Masses of fruit flies emerge every late summer or early fall. Could this be considered an inexpensive and uncomplicated food option for your Leopard Gecko? Are fruit flies nutritionally suitable and safe, or are there associated problems with feeding them to your gecko? Find the answers here.
Leopard Geckos can and will enjoy eating fruit flies and their larvae. Despite this, fruit flies should remain a treat and not a staple due to the quantity required to satisfy their hunger and nutritional demands.
Can Leopard Geckos eat fruit flies?
Fruit flies are a tasty treat for Leopard Geckos, and they will love eating them. They are only 0.1 to 0.2 inches (0.25 to 0.5 centimeters) in length, making it simple for geckos to swallow and will pose no choking risk.
However, the small size of the fruit flies makes it hard for Leopard Geckos to regard them as a satisfying meal. They would need to eat a mountain of fruit flies to gain any nutritional benefit.
Juvenile Leopard Geckos can also not rely on fruit flies for their dietary needs.
Related: Should you feed fruit to your leopard gecko?
Fruit fly nutritional value
Fruit flies have remarkable nutritional value. They are packed with iron, magnesium, and calcium and are high in protein.
The fruit flies iron levels are considered relatively high compared to other insects. Their fat content also increases as they develop from larvae to fly, but this fat content drops when reaching adulthood.
If it were not for the size of the flies and the quantity required to benefit from them, they would be a fantastic dietary option for numerous reptiles. In fact, some smaller geckos and frogs do eat them as a staple food.
What is a fruit fly exactly?
A fruit fly (Drosphila melanogaster), otherwise known as vinegar fly or pomace fly, is a common fly found in Africa, Asia, Central, North and South America, Eurasia, and Oceania.
There are over 4000 species of fruit fly, and they are known as year-round pests, becoming even more prevalent during the months of late summer or fall.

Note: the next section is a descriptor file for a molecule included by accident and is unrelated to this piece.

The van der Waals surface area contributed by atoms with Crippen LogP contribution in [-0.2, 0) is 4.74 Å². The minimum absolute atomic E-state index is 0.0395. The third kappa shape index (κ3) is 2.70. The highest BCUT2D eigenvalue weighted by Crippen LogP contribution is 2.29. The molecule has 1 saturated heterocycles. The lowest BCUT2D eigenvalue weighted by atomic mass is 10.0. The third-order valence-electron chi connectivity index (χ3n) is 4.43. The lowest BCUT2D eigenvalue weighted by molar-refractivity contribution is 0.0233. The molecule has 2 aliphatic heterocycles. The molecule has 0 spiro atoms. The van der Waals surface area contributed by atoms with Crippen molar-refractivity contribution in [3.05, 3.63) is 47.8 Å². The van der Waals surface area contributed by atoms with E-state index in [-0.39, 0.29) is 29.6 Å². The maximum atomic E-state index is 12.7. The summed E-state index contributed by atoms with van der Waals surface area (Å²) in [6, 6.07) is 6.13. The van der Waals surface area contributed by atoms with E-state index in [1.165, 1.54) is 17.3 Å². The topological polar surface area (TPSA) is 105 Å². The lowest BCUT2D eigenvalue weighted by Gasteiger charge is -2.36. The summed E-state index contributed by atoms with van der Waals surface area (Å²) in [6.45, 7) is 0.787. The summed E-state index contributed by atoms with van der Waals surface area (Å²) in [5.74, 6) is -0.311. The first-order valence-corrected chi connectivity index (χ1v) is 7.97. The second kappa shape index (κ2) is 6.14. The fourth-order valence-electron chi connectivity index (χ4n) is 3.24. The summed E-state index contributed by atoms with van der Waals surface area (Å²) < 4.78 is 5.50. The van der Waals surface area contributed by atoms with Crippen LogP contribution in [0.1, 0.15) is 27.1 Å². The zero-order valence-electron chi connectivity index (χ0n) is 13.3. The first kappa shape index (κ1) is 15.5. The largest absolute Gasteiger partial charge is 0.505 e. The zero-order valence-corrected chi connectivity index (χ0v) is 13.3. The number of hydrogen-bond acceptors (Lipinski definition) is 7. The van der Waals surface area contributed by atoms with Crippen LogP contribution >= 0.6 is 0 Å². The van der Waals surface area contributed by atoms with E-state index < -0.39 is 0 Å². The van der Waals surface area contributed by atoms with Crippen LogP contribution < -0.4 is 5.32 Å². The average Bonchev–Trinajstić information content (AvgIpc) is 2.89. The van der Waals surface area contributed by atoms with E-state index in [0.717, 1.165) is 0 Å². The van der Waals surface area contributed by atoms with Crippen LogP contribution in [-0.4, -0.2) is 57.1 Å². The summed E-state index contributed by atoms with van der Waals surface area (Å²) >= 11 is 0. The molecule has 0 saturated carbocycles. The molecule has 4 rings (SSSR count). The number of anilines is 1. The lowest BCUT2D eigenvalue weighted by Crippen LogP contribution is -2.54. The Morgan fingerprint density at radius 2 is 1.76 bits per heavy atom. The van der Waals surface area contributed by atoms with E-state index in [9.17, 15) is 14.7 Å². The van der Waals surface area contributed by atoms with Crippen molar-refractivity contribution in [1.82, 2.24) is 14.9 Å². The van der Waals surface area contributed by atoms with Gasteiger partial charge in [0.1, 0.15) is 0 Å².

Fruit flies are attracted to ripe or fermenting foods, and they typically lay their eggs on surfaces, foods, and moist organic materials. They can lay up to 500 eggs at a time, and these develop into flies in only a week.
They can, unfortunately, contaminate foods with bacteria and other diseases, making them a common household pest.
Can fruit flies cause enclosure problems?
A fruit fly is a familiar unwanted guest that many Leopard Gecko owners regrettably endure.
The moist environment of your gecko terrarium can be an attractive space for many other species. Fruit flies thrive in a humid environment and can quickly grow out of control.
By keeping moisture levels down for two weeks and adding a cup trap that is filled three-quarter way up with apple cider vinegar and a few drops of dish soap, you can help to eliminate these pests.
The substrate can also be turned daily or replaced entirely to dry out or eliminate fruit fly eggs hidden in your tank substrate. Learn to remove leftover uneaten insects or broken or dead plant matter to avoid fruit flies being attracted to the dead or decaying matter.
Rinse all new plants before adding them to avoid introducing fruit flies into your sensitive terrarium environment. Additionally, consider that if you add bioactive substrate, there is always a risk of fruit fly contamination.
Never use pesticides to handle the fruit fly situation as this can be dangerous to the wellbeing of your Leopard Gecko.
Source of anxiety and frustration
Fruit flies can be hard to catch when they have wings. Not being able to catch the prey easily can set off unnecessary stress in your Leopard Gecko.
Too many fruit flies in your Leopard Geckos enclosure can agitate them and trigger unhealthy metabolic stress.
Related: Can you feed slugs to your leopard gecko?
Fruit flies, although highly nutritional, are too small to provide any value to your Leopard Geckos’ health and wellbeing. A treat rather than a staple food source, the fruit fly is enjoyed by most geckos.
Remain watchful and ensure that fruit fly quantities in your enclosure do not grow out of control, as this may lead to health consequences or stress in your geckos.